call, the Eurozone’s seventeen finance ministers would hold a separate call to discuss approving
the request and that “the announcement is expected for Saturday afternoon.” The European
Commission’s spokesman on economic affairs said that Spain had made no request for aid and
that he would not confirm that a conference call was planned for Saturday. The spokesman went
on to say “If such a request were to be made, the instruments are there, ready to be used, in
agreement with the guidelines agreed in the past.” Despite the denials, it is widely expected that
the calls and accompanying announcement will take place this weekend to try to calm markets
ahead of Greek elections on June 17th, the outcome of which is still totally uncertain. If the leftist,
anti-bailout parties in Greece gain a decisive victory in the June 17th elections then the odds
that Greece will exit the Eurozone will increase dramatically and European officials seem to be
concerned that if there is no solution to Spain’s banking sector woes prior to that, panic may ensue.
Elections take place this Sunday, and again on June 17th in France and it is widely expected
that Francois Hollande may see his ability to rule reinforced if the left takes control of the lower
house of National Assembly. Mr. Hollande has been widely critical of the austerity measures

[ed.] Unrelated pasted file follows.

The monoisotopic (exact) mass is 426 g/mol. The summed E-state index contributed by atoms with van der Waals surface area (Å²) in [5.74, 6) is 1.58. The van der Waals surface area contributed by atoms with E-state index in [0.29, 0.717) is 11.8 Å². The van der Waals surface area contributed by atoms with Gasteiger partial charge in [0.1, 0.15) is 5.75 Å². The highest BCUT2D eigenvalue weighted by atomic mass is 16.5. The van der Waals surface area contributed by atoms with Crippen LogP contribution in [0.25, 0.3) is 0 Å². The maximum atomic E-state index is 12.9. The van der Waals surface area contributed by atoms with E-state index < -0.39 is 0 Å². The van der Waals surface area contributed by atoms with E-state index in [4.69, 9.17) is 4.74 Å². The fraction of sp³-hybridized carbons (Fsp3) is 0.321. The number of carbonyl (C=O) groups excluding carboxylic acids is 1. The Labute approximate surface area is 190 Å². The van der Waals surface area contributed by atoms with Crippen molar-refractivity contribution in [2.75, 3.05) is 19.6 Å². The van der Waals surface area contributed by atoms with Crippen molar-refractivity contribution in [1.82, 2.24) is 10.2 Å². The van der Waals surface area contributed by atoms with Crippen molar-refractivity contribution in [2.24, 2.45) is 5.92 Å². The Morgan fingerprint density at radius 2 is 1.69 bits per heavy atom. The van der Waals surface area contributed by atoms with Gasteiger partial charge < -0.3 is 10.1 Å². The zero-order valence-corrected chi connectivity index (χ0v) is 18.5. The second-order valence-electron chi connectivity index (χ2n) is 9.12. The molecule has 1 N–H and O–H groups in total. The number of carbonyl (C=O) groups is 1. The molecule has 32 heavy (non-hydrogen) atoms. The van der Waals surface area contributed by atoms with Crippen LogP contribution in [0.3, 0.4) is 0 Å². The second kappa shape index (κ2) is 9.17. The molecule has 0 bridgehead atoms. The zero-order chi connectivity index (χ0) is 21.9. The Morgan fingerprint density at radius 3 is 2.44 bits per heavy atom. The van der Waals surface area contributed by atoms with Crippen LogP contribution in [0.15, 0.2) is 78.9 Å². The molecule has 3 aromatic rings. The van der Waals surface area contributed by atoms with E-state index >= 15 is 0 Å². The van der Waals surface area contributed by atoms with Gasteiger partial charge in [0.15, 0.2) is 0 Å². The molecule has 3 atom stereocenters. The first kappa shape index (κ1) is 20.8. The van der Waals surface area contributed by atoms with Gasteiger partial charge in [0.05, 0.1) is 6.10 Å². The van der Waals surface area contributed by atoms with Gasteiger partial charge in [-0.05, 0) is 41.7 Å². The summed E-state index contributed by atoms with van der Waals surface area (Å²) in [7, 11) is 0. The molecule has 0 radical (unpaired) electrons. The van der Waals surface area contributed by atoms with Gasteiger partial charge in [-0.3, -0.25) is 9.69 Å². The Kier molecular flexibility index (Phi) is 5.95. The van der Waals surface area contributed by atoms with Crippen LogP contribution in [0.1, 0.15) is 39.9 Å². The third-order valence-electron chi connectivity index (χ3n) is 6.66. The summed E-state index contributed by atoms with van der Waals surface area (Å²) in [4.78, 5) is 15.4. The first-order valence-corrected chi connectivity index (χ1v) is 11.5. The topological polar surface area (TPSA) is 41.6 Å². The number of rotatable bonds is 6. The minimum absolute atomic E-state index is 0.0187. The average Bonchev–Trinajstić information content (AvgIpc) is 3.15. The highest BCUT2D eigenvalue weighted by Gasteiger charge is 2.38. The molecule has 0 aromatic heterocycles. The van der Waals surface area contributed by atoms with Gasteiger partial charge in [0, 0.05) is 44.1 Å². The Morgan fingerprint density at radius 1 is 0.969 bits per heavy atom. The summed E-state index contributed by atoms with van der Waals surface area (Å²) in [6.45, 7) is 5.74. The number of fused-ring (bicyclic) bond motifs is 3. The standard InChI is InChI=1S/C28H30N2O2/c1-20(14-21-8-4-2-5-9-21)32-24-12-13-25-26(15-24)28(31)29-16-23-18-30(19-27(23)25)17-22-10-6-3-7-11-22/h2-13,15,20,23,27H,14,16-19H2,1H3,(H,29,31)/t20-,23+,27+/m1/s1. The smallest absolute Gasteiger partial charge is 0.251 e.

that are being forced on the peripheral Eurozone countries in exchange for bailout funds and the
data coming out of Spain and Greece appear to be reinforcing his view that pro-growth policies
would be more effective at boosting economic output in those countries than the severe austerity
measures currently under way. In a sign of just how dysfunctional the stock market has become,
stocks appeared to be set to post their best weekly gain for the year solely on the rumors out of
Europe that the EU might agree to bail Spain’s banks out. Amid the backdrop of a slow-down in
China, the very real possibility of a Greek exit from the euro, mounting debt and the looming US
“Fiscal Cliff” that apparently even former president Bill Clinton even agrees is not being taken
seriously enough by the US Congress, stock markets climb on the hope that Europe can print up
some more money to bail out its fourth largest economy? That is sheer idiocy. The day may
soon come, and Europe may just be the trigger that sets it off, when Central Banks simply can’t
print enough money to paper over the debt woes of their respective nations. When that day arrives,
paper money won’t even be worth the cost of the ink used to print it up and precious metals
prices might be nothing short of astronomical. Pay close attention to the news this weekend
and be prepared to act as we move into next week. Remember that precious metals should be
viewed as a long-term investment and that the key to profitability through the ownership of
physical precious metals is to actually own the physical products and to hold them for the long
term. Never overextend your ability to maintain ownership of your precious metals over the long
Trading Department – Precious Metals International, Ltd.